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That poor knife! Who in the world would do that to a knife, much less a custom knife!
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  #7  
Old 01-30-2013, 12:47 PM
Cthulhu Cthulhu is offline
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AGGHHH!!!!! Thats like drawing a mustache on the Mona Frikkin Lisa!
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  #8  
Old 01-30-2013, 01:39 PM
BoBlade BoBlade is offline
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Randalls were designed and built to be used ever since Bo filed on his first blade in 1937. If I had to guess what model was actually used more than any other over the intervening years, it would be a 6" Hunter. Those grind marks (or whatever they are) do not compromise form, fit or function as far as use is concerned. The knife will perform as well as a mint safe queen. There is something "soul lifting" about not having to worry about messin' up a purty blade when a knife is needed. As my bud Moosehead says "Enjoy your "new" knife, and don't worry about scratching it up"!

Ron
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  #9  
Old 02-07-2013, 06:37 PM
tyrantwannabe tyrantwannabe is offline
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I live 1 hour from Orlando. Do any of you think it would be worth repairing? Is it possible to even repair with the kind of damage that is on it? If its worth attempting to have repaired.. I would gladly bring it to their store and have the work done. I should also remind you guys that I know very little about knives. Truth be told I got this knife for free. My sister and her ex boyfriend had a very ugly breakup and this is his knife I believe but didnt want it. He was a pretty shady dude if you catch my drift. She gave it to me because she didnt want to associate with any of his things. So I came across it and knowing now that these are very coveted knives I wouldnt be opposed to fixing her up. Thanks again guys.. great forum and very helpful people.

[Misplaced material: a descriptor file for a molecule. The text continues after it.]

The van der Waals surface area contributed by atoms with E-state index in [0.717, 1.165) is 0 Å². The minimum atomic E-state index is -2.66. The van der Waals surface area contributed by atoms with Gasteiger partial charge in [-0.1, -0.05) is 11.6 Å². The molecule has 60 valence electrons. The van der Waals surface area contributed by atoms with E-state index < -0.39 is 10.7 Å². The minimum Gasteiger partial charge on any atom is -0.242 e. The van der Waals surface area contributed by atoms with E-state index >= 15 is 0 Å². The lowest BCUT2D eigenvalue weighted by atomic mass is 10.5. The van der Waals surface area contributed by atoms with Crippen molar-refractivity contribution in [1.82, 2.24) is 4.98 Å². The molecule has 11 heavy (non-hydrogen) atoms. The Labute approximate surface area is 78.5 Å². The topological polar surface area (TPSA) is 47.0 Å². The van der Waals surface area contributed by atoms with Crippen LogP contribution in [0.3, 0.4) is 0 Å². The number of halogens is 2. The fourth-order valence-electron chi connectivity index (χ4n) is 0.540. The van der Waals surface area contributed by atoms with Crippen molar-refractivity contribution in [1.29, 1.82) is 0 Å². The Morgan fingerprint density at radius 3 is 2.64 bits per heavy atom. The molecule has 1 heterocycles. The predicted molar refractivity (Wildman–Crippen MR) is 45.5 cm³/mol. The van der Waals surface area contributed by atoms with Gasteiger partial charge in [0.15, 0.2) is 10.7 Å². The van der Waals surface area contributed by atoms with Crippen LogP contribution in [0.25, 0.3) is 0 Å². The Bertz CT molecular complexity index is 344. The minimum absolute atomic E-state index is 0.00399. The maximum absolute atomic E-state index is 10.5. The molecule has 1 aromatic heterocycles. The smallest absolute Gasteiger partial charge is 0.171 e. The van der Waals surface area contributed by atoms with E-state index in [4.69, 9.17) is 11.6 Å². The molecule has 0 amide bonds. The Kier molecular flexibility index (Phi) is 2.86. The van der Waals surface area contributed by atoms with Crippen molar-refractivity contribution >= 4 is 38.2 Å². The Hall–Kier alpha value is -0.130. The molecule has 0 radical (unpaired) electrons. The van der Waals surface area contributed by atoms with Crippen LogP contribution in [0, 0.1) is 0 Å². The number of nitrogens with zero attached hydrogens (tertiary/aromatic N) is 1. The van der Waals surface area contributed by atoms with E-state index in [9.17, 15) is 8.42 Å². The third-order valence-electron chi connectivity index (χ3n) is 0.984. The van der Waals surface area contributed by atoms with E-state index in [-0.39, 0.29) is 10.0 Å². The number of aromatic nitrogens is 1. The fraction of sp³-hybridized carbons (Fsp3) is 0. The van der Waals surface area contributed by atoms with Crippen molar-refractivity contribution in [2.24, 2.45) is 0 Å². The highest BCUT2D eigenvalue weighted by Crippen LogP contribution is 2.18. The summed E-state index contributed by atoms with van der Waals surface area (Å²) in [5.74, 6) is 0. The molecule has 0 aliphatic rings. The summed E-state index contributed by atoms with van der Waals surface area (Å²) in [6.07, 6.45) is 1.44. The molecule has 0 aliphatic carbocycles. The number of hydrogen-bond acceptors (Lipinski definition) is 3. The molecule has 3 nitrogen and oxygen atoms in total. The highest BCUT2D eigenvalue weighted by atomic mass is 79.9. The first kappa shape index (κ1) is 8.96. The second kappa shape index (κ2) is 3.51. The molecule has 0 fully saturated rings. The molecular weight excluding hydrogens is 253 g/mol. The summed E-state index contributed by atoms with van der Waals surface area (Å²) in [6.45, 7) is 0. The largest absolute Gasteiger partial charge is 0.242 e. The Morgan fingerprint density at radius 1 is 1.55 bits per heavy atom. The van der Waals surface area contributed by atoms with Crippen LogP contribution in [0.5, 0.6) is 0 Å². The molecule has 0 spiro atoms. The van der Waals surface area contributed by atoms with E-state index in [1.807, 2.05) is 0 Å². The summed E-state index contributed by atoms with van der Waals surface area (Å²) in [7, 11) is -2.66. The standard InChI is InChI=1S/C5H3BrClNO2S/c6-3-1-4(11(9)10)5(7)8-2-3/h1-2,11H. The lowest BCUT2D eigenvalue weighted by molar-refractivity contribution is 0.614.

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  #10  
Old 02-07-2013, 07:34 PM
Rick Bowles Rick Bowles is offline
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Take the model #3 to the shop and ask if it can be rehabilitated. I'm afraid the scratches may be so deep that they would have to remove too much metal making the blade too weak to be viable. Either way they will tell you and nothing ventured, nothing gained.
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  #11  
Old 03-02-2013, 09:07 PM
mtngunr mtngunr is offline
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my opinion it is worth having the shop spiff up, or just spiff it yourself.....it is a beautiful cool knife.....the shop can certainly make it look great even if heaviest marks remain, it will still look like a knife with history.....you will be able to use and enjoy the knife a lot more, which is the true point of owning one....shop costs will be minimal, if you can afford the gas to drive over or the insured postage there and back, you can afford the work...
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back, bee, blade, brass, custom, custom knife, grinding, handle, hunter, knife, knives, leather, leather sheath, made, make, making, randall, sheath, spacers, stag, steel, stitch, store